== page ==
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A Fool and His Money Soon Pay Taxes Everyone loves to pay taxes. All that paperwork and red tape adds years to the life of the common tax payer. No. One. Ever. Said. The reason we pay taxes...

By Deanna Ritchie

This story originally appeared on Due

Due - Due

Everyone loves to pay taxes. All that paperwork and red tape adds years to the life of the common tax payer. No. One. Ever. Said.

The reason we pay taxes is that humankind as a whole loves to suffer.

That sweaty bread that comes from our brow we are only too glad to give away to governments through taxes so they may spend it wisely on UFO tracking, and Geyser gazing. You know we need the "How to make more sour pickle" research. Warfare. Nuclear bombs and so on.

The first taxes ever recorded in history was levied by caveman Oog from his neighbor caveman Ugh. Oog went over to Ugh's cave one neolithic morning to take away Ugh's pile of rocks. And since Oog had a bigger club than Ugh, he was able to steal those rocks with some semblance of legitimate authority.

Oog went on to a glorious career as the earth-recognized tax collector. Oog knew that time was money and that money was actually rocks. In fact, he collected so many rocks over the years that he was finally buried in an avalanche of them. Some have hoped that all tax collectors will so perish — but we know that's a fairytale.

More hysterical tax history.

The ancient Greeks really knew how to tax each other. First, Athens would tax Sparta, demanding all their amphora's of wine. Then Sparta would tax Athens, requesting at the point of a spear all their young maidens. This taxing process went on generation after generation, until there wasn't a maiden or a sober Greek left.

Taxes fueled the mighty Roman empire. But, of course, if you were a Roman subject, you couldn't break wind without having to pay a tax. Pity the poor commoners who lived mainly on legumes.

In China, the Ming emperors needed plenty of mazuma to keep their concubines happy and their own long fingernails painted in silver and polished with ruby dust. If this sounds too extravagant to be accurate, just think of how some of the lobbyists in Washington live today.

Those early Ming emperors had to squeeze the peasants pretty hard to keep everyone in the palace swathed in silk. Chinese tax collectors were notorious for pulling out fingernails and chopping off toes, and that was only their way of saying hello.

When these exuberant tax collectors got curious with a recalcitrant peasant, they would submit him to "The Torture of Ten Thousand Pickles" (I think this is shown in an old "Veggie Tales" cartoon and is a torture so horrible that its description was put down on a parchment scroll and locked away in the vaults of Vlasic, or somewhere just as important.

A brief history of today's tariffs.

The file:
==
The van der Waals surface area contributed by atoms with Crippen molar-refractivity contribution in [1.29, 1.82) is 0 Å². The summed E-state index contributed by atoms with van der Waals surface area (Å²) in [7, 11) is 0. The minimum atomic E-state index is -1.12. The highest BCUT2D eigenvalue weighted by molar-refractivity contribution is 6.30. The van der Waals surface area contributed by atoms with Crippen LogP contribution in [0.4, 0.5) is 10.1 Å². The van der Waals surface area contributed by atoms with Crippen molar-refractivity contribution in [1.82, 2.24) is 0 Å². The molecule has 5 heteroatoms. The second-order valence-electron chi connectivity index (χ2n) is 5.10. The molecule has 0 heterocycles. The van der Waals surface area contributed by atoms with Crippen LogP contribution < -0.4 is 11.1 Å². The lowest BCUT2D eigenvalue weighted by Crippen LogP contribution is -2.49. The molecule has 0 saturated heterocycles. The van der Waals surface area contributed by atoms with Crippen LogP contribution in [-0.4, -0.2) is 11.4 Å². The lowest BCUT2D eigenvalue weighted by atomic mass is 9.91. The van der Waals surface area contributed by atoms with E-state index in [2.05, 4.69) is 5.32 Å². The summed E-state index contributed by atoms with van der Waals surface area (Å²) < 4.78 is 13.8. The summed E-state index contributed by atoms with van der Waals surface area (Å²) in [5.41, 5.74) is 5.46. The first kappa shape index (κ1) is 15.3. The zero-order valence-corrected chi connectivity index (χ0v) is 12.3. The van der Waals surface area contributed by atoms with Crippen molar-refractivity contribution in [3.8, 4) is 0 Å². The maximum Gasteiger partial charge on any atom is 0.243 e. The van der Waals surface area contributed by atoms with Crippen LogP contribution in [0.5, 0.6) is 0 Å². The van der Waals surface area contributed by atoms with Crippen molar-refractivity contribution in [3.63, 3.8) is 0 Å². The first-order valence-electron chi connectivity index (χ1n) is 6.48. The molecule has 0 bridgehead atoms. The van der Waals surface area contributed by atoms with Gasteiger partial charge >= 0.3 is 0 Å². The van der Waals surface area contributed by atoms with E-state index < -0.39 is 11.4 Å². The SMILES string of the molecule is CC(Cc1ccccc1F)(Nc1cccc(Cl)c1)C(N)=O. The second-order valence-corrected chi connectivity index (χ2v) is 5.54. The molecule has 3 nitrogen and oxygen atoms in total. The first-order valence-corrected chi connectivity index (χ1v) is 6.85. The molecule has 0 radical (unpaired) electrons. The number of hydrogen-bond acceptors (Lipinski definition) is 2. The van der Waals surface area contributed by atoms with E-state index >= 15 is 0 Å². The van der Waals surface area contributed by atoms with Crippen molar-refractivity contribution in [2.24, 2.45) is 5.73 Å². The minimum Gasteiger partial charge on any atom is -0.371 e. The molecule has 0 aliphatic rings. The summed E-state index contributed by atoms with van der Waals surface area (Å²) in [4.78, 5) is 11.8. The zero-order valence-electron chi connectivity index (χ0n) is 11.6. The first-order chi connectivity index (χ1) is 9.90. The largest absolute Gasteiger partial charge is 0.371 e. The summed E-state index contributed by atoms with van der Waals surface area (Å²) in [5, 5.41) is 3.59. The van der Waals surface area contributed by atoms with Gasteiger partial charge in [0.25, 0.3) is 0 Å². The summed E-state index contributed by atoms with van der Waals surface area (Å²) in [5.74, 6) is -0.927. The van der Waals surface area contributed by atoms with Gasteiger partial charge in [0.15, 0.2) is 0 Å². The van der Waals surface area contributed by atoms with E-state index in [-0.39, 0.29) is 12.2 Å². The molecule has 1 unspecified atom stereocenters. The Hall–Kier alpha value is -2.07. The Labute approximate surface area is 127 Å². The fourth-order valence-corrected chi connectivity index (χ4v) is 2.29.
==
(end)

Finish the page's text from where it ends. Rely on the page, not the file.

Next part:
The payment of taxes today is a wonder to behold. The taxpayer wakes up in the morning, yawns and stretches, and already is being assessed for the air used, and fined for offensive body language. Their breakfast has already undergone a sales tax, a food levy, and perhaps even a gas tax. (And by the way, these bad jokes and dismal puns are tithed at a steep rate as well.)

And so the day goes for the average taxpayer. First, they are gouged at work with duties and rates galore. Then, when they go into a saloon for an innocent snort or two, the excise duties on each glass they guzzle are enormous. And when they get home, tired and discouraged, they are most likely met at the door by a debt collector. Who demands a pound of flesh or their firstborn. It's enough to make a person turn to Zoroastrianism.

A new day is yawning, that is, dawning.

But there is hope for the weary citizen. That poor guy or gal who pays taxes to the limit and goes out into the fields at night to wring blood from turnips. A grizzly sight indeed. The only other recourse available is the poorhouse. Where residents have to walk around in barrels, and those splinters are murder.

For those who would rather not support their idle rapacious government by the sweat of their brow, there is now a movement sweeping the world that is called R.A.G.M.O.P. The initials stand for something or other in Latvian, which nobody remembers anymore. But the movement advocates for people taxing their government, not the government taxing their people.

Can you imagine the fun of chasing a legislator down the street to collect a fee for hot air? Or how about charging them for impersonating a human being? by the time the R.A.G.M.O.P. crowd gets through with one of them, they'll be lucky to keep their birthday suits!

If you would like to support this sterling organization, just go outside during the full of the moon, wrapped in a bedsheet, and jump up and down shouting, "Easy peasy lemon squeezy."

The rest will be taken care of by the Izaak Walton League.

The post A Fool and His Money Soon Pay Taxes appeared first on Due.

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